Published On : Mon, Apr 8th, 2019

Tips to Manage Back Pain at Workplace

When you think of spinal cord injuries, you may assume that they only occur from traumatic incidents such as vehicle accidents or high impact sporting injuries, but you would be wrong. There are many different ways in which the spine can be damaged and one of them is by not taking care of your back during regular day to day activities. Practicing good posture when sitting at work is one way to ease the stress on your back, if you spend a lot of time sitting in front of a computer, and this can help to avoid back pain.

Painkillers and analgesics can provide temporary relief if you have back pain, but it’s better to not rely solely on the benefits of Dolo 650, Ibuprofen, Aspirin or any other similar medicines. A preferred long term approach would be to follow some basic principles for maintaining a healthy back and managing back pain at work, like the seven highlighted below.

  1. Adjust keyboard and monitor placement

The easiest thing you can do to have a healthier spine is to take care of the placement of the keyboard and monitor.

Keeping your monitor too low will make your head to angle downward, thereby inducing stress in your neck. Thus, to ensure the correct posture, place your monitor directly in front of you so that thecentre of the screen is aligning with your nose.

The keyboard must be placed close enough that your elbows are bent nearly 90 degrees while typing. Make sure that you are not forced tobend down through your shoulders to use the keyboard. The mouse must also be placed at the exact level as that of the keyboard.


  1. Limit the usage of tablets and phone

It is often seen that people tend to angle their heads forward when using tablets and phones (especially touch screen). Holding head in such a position for prolonged periods can cause strained and painful muscles. In the long run, this may even lead to disc or joint injuries in the spinal cord.

Thus, it’s better to use your desktop computer rather than phones and tablets.


  1. Pay attention to good posture

While caring for the spinal cord and back, the importance of a good posture is something that can’t be denied. A good posture is a posture that distributes your weight equally through your sit bones (bones in the lower portion of the hips).

While sitting at your desk, try not to slouch. Hold your back straight, or rest it straight against the back of the chair, and the head should be in a neutral position. The height of the chair should be adjusted wellthat your thighs angle down slightly.


  1. There’s no need to overprotect your posture

Remember, that maintaining a good posture is to keep you relaxed and it’s a natural tendency to slouch or to move into a more comfortable zone. So, even if you fail to maintain a perfect posture, there’s nothing to worry about. Overprotecting the posture by restringing your movement will do no good; rather it will affect the health of the spine adversely.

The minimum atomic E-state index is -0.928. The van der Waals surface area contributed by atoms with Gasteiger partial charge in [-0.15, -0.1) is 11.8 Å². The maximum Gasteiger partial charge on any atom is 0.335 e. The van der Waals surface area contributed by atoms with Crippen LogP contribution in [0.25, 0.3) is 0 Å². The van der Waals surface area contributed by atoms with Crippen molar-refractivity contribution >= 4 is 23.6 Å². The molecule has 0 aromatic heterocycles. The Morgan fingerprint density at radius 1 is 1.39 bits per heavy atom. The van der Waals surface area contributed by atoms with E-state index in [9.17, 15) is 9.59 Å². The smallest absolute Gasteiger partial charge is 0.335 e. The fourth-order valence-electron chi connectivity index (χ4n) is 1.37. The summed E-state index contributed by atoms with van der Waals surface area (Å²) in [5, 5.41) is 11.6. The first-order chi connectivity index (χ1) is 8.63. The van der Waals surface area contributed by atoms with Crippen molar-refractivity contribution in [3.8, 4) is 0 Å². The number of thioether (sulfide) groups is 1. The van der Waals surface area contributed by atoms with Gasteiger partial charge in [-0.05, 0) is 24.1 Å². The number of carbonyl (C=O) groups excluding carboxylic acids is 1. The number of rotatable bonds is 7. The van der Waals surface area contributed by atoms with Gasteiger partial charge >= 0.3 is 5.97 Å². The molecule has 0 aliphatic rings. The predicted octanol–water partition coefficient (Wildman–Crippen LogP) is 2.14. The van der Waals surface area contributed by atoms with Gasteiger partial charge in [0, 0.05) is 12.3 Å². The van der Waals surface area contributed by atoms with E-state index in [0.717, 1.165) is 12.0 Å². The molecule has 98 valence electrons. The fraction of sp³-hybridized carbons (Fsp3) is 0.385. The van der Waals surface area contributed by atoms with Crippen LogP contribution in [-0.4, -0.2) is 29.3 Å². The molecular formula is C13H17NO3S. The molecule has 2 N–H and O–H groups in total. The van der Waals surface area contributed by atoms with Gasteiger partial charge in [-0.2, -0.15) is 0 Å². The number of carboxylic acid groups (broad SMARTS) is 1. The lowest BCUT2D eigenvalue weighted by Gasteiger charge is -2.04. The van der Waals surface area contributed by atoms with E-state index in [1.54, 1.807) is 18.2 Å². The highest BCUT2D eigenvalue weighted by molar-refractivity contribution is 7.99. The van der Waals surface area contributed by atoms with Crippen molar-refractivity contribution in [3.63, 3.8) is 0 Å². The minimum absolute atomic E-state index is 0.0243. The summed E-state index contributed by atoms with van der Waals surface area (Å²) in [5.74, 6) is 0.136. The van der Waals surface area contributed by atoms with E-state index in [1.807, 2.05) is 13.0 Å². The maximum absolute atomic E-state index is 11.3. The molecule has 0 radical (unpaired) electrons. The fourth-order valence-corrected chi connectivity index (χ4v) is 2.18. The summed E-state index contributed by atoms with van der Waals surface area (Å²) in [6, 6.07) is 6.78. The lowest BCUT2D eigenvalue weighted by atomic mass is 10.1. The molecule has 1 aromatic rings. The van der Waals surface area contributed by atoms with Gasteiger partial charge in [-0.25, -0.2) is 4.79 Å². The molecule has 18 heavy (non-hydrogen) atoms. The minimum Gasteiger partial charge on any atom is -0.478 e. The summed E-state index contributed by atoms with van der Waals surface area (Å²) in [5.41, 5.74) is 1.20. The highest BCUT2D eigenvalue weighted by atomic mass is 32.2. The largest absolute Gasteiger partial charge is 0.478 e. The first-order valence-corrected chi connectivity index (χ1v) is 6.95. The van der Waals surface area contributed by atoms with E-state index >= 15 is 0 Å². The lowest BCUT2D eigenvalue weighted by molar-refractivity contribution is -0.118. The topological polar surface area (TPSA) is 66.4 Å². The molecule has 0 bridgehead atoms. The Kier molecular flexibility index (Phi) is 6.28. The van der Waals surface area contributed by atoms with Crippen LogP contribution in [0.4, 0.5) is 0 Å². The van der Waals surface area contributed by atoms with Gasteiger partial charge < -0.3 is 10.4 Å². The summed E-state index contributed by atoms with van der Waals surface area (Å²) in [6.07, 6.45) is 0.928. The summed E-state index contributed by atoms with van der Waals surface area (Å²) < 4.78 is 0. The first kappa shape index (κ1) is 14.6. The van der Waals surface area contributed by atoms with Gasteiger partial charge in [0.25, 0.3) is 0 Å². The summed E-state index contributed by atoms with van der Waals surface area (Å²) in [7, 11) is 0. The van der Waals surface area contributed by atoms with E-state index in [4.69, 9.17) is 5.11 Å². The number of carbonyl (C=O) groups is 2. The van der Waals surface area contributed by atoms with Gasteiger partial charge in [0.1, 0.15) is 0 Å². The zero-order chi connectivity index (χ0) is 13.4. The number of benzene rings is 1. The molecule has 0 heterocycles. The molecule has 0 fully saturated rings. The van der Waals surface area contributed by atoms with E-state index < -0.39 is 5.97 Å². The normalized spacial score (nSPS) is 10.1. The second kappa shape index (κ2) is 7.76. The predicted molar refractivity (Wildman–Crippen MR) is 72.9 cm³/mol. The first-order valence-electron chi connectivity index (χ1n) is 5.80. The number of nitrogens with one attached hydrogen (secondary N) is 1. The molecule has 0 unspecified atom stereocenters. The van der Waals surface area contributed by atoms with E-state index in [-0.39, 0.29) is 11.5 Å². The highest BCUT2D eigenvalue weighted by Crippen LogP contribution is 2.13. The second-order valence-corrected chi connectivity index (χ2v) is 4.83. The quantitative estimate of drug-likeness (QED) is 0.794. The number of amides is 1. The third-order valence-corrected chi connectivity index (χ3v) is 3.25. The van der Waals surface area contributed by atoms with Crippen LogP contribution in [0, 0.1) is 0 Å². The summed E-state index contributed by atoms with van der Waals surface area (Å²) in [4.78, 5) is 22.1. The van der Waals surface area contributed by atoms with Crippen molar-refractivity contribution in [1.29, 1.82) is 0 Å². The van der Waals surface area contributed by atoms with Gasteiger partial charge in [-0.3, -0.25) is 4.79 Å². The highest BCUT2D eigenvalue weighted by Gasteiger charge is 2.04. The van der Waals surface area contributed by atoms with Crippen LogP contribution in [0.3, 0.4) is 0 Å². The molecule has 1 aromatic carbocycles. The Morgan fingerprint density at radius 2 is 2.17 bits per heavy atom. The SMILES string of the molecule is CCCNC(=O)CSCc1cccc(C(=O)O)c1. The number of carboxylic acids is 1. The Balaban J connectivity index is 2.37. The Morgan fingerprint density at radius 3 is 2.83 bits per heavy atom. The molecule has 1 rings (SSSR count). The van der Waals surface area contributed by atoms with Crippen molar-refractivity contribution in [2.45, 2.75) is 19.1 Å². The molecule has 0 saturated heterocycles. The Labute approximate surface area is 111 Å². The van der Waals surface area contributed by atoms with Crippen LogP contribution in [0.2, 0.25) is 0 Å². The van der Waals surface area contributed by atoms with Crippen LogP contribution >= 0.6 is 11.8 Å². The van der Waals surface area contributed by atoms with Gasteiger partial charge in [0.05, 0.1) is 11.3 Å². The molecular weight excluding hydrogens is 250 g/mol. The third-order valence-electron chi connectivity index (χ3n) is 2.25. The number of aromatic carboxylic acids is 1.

1. Stand often

No matter how relaxing it may sound, sitting inthe office is actually not relaxing at all. The longer you sit, the harder it gets for you to hold good posture. Thus, to ensure that you hold a good posture for long hours try spending at least one to two hours (in divided phases) on your feet. For this, you may take short breaks and if taking breaks is not possible, you use standing or convertible desks.


  1. Walk around

Just like our rest of the body, our spines are also meant to move. Sitting continuously for hours may increase the risk of developing persistent pain in the neck, back and shoulders. Thus, it’s important you walk around yourworkplace every half hour, especially when you feel slight achiness or stiffness in backs shoulders and neck. To get onto this habit, set alarms on your smartphones to go off every half an hour. While it might not be feasible to get up every time the alarm rings, it can be agood reminder that you have been resting your sit bones for quite a long.


  1. Choose the right footwear

Wearing high heels regularly may affect the centre of the body, thereby negatively affecting the back support and posture by inducing compensatory alignment of the entire body. So, if you are in love with your high heels, maybe it’s time to break up with them! Choose flats or low heels over high heels, start propping a leg up on a footrest, opt for supportive shoe orthotics, and see the difference yourself.


The above-mentioned tips can be easily inculcated in your existing lifestyle. Just give them a try and they will surely pay off in terms of a healthier spine, and reduced pain and stiffness over time.